“Buckley is me—an insecure, chubby, buck-toothed elementary school kid who had no friends, who was teased and isolated. And I had my time running from people just like Buckley.”
While Michele gets us water from the kitchen I inspect a number of representations of the Blessed Virgin Mary on a shelf. She is the Queen of Heaven, the Queen of May, the Mother of God, the Evening Star and a hundred other appellations.
When Michele returns with two glasses of water, she sees me inspecting a Madonna and I know what she’s going to say before she speaks.
“I was raised Catholic,” she says.
And though she may not believe all the tenets of the Church nor subscribe to the teachings of the hierarchy, Michele, like many of us, finds herself ineluctably drawn into the mystery of the faith and the manifestation of Mary, Ever Virgin. “I discovered that my Moon goddess was the Virgin Mary and all her many forms,” says Michele. “And after my son was born I went back to the Cathedral and got confirmed, and had our son baptized into the Catholic Church. And I really like the mysticism in Catholicism. I love the church and the belonging. And I love the fact that once you’re Catholic, you’re always Catholic. And Mary. She sits at the left hand of God, she’s the only other person than Christ who ascended into heaven. And the Cathedral being such a great liberal Catholic Church stressed the fact that the person who has the last say so in what you believe is you because the Holy Spirit is inside of you.”
This understanding of the sacred, untainted by power or politics, informs Michele and her writing and there’s constant evidence of this in her novel. As she says, of The Handbook For Lightning Strike Survivors, “The book is mostly about the fact that there are things you can’t ever forget but that you have to be a person who can forgive, because when you’re a person who’s filled with rage and anger it only consumes you and it doesn’t affect the person that you’re angry toward. That’s one of the most important themes to me. Like Buckley in order to move on with his life he had to forgive himself and realize that his mother’s death was not his responsibility and allow himself to be happy. Because so many times we don’t allow ourselves to be happy and life is too short not to. Becca has to let go of her dad. There are things in our life we can control and there are things that we can’t control. So the things you can control you should really take hold of and be really active and inspired and do whatever you can to make your life better, but don’t sit around moping that you have no control. My mom would always tell me that if you don’t have control over something you just have to let it go.“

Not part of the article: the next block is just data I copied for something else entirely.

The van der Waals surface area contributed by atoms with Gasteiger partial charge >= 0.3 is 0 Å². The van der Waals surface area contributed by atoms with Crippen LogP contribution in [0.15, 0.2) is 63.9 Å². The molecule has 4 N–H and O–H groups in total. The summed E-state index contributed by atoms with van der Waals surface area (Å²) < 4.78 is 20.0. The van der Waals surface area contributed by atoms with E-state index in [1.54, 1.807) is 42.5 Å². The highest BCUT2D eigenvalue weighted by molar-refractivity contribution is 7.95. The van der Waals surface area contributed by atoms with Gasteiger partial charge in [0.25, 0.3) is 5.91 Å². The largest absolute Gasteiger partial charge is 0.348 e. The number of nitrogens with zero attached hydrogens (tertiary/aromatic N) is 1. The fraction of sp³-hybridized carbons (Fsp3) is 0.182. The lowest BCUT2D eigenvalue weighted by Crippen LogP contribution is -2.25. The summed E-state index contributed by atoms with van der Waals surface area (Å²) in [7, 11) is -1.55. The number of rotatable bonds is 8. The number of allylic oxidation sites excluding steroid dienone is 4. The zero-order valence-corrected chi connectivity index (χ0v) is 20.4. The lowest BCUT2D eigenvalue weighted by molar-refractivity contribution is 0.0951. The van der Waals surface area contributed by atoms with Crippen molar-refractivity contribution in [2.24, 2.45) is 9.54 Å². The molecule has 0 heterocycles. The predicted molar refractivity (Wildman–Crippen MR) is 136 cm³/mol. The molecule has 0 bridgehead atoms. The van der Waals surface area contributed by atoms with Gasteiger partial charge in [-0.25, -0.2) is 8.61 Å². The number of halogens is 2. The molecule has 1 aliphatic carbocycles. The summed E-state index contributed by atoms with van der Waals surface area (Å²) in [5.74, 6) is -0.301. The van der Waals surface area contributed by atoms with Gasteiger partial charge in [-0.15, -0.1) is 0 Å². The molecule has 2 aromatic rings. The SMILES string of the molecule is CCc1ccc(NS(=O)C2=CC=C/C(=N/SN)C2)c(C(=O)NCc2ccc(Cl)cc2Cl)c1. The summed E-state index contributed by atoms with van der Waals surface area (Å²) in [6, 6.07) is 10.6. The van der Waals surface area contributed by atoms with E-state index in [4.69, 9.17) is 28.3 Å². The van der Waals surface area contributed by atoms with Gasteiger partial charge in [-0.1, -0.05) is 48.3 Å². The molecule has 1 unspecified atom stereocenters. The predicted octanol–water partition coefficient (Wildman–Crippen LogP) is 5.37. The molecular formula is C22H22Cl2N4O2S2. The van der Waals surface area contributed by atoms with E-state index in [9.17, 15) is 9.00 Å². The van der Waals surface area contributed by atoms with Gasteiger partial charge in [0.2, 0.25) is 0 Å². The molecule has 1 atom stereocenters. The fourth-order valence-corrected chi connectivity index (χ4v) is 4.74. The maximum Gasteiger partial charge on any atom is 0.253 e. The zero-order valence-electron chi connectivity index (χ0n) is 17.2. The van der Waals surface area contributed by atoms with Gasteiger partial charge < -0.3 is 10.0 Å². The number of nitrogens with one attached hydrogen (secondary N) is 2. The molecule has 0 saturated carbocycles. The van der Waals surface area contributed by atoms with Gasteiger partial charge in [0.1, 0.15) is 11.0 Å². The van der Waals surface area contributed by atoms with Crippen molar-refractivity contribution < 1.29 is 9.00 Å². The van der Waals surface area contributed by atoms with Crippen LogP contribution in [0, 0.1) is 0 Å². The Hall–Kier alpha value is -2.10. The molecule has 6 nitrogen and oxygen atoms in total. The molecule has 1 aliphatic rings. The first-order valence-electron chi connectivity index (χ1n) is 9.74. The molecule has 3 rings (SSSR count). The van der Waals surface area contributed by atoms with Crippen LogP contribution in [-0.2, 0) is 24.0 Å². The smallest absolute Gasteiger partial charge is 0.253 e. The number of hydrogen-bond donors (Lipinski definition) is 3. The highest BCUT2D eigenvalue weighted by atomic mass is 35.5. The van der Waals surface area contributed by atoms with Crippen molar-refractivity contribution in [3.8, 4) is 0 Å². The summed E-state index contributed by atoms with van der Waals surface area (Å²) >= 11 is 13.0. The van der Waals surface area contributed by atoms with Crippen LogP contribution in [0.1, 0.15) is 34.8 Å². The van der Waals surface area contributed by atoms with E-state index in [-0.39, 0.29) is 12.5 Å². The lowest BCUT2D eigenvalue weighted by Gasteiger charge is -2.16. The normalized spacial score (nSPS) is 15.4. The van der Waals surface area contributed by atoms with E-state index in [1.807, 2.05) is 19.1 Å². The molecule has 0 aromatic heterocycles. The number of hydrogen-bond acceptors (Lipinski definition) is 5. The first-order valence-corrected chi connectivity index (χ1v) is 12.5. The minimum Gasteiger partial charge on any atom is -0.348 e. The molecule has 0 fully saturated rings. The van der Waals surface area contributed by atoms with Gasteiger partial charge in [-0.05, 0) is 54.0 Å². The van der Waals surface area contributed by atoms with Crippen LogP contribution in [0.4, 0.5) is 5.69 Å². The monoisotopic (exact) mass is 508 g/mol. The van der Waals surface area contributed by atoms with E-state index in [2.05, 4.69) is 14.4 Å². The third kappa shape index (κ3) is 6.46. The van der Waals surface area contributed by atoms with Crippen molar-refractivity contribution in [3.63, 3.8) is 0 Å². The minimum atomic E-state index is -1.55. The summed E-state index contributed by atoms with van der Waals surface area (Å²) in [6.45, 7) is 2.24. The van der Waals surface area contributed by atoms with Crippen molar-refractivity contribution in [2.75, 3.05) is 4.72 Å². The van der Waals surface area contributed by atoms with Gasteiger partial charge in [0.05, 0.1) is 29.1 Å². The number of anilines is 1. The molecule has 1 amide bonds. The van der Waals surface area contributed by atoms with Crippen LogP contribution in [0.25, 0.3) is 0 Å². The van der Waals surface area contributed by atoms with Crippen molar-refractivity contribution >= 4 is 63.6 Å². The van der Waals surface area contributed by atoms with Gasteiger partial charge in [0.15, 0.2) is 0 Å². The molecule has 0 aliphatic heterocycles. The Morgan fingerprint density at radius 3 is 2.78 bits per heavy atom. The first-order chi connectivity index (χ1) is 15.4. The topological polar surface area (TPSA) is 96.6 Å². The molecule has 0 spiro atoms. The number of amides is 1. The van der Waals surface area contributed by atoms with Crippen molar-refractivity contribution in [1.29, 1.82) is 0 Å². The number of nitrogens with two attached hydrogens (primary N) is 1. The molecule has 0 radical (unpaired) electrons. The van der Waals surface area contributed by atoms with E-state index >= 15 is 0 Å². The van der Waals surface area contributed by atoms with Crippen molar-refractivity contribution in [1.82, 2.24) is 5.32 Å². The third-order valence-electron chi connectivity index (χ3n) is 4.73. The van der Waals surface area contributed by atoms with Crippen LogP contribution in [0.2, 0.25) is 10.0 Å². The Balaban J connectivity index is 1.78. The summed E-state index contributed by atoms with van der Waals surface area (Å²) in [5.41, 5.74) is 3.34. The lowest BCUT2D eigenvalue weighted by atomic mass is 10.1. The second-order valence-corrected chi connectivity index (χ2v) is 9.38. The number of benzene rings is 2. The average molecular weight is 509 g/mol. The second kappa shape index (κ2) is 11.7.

Just before the interview ends, Michele shows me a painting she made on a yardstick. It shows, as all good stories do, a distinct beginning and a boundless end. And this is how it goes in Michele’s own words: “I do these grow sticks. This is my favorite one because it tells the story. Sperm, egg, zygote, the baby, the little boy, mommy, daddy and little boy. The boy gets taller and bigger and he has a dog a cat. Here he goes to school. Then there’s a girl and he likes her and she like him and she has big feet and then they’re going to get married and they buy a house with a picket fence and they go to the beach and they go camping and to the mountains, fly on airplanes and fall in love and then they have a baby. And then they play music and read and paint and believe in peace love and happiness and then the little boy grows up and he meets a girl and he falls in love. A picturesque love.”